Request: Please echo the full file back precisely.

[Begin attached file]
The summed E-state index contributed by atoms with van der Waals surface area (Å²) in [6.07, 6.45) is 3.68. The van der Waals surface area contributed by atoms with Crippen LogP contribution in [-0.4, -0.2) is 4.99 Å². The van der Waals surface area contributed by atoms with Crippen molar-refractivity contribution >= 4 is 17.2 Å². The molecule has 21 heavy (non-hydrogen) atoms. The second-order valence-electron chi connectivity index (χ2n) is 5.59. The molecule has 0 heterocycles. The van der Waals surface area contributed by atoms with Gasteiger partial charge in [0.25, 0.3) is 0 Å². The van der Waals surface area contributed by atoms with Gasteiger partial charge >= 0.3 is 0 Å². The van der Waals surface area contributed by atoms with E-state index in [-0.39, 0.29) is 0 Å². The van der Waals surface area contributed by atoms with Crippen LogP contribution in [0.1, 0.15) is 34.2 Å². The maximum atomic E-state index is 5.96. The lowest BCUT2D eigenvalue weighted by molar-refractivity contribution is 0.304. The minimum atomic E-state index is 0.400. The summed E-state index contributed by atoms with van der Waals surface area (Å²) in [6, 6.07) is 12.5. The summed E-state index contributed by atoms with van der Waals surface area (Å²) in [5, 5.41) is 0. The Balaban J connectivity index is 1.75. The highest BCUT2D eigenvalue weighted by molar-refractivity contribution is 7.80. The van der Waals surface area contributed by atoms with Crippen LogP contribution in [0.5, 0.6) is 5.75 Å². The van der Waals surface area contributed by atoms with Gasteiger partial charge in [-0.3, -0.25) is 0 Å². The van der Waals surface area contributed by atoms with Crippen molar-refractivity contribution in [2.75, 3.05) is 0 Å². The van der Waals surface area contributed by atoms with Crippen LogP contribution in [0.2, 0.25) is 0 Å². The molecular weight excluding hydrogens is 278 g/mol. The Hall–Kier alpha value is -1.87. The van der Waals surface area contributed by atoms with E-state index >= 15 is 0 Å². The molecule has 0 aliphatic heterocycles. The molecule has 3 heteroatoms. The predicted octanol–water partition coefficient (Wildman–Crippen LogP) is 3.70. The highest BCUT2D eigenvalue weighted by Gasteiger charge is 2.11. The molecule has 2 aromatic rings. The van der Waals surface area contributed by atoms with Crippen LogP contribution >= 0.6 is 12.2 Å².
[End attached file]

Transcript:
The summed E-state index contributed by atoms with van der Waals surface area (Å²) in [6.07, 6.45) is 3.68. The van der Waals surface area contributed by atoms with Crippen LogP contribution in [-0.4, -0.2) is 4.99 Å². The van der Waals surface area contributed by atoms with Crippen molar-refractivity contribution >= 4 is 17.2 Å². The molecule has 21 heavy (non-hydrogen) atoms. The second-order valence-electron chi connectivity index (χ2n) is 5.59. The molecule has 0 heterocycles. The van der Waals surface area contributed by atoms with Gasteiger partial charge in [0.25, 0.3) is 0 Å². The van der Waals surface area contributed by atoms with Gasteiger partial charge >= 0.3 is 0 Å². The van der Waals surface area contributed by atoms with E-state index in [-0.39, 0.29) is 0 Å². The van der Waals surface area contributed by atoms with Crippen LogP contribution in [0.1, 0.15) is 34.2 Å². The maximum atomic E-state index is 5.96. The lowest BCUT2D eigenvalue weighted by molar-refractivity contribution is 0.304. The minimum atomic E-state index is 0.400. The summed E-state index contributed by atoms with van der Waals surface area (Å²) in [6, 6.07) is 12.5. The summed E-state index contributed by atoms with van der Waals surface area (Å²) in [5, 5.41) is 0. The Balaban J connectivity index is 1.75. The highest BCUT2D eigenvalue weighted by molar-refractivity contribution is 7.80. The van der Waals surface area contributed by atoms with Crippen LogP contribution in [0.5, 0.6) is 5.75 Å². The van der Waals surface area contributed by atoms with Gasteiger partial charge in [-0.3, -0.25) is 0 Å². The van der Waals surface area contributed by atoms with Crippen molar-refractivity contribution in [2.75, 3.05) is 0 Å². The van der Waals surface area contributed by atoms with Crippen LogP contribution in [0.2, 0.25) is 0 Å². The molecular weight excluding hydrogens is 278 g/mol. The Hall–Kier alpha value is -1.87. The van der Waals surface area contributed by atoms with E-state index >= 15 is 0 Å². The molecule has 0 aliphatic heterocycles. The molecule has 3 heteroatoms. The predicted octanol–water partition coefficient (Wildman–Crippen LogP) is 3.70. The highest BCUT2D eigenvalue weighted by Gasteiger charge is 2.11. The molecule has 2 aromatic rings. The van der Waals surface area contributed by atoms with Crippen LogP contribution >= 0.6 is 12.2 Å².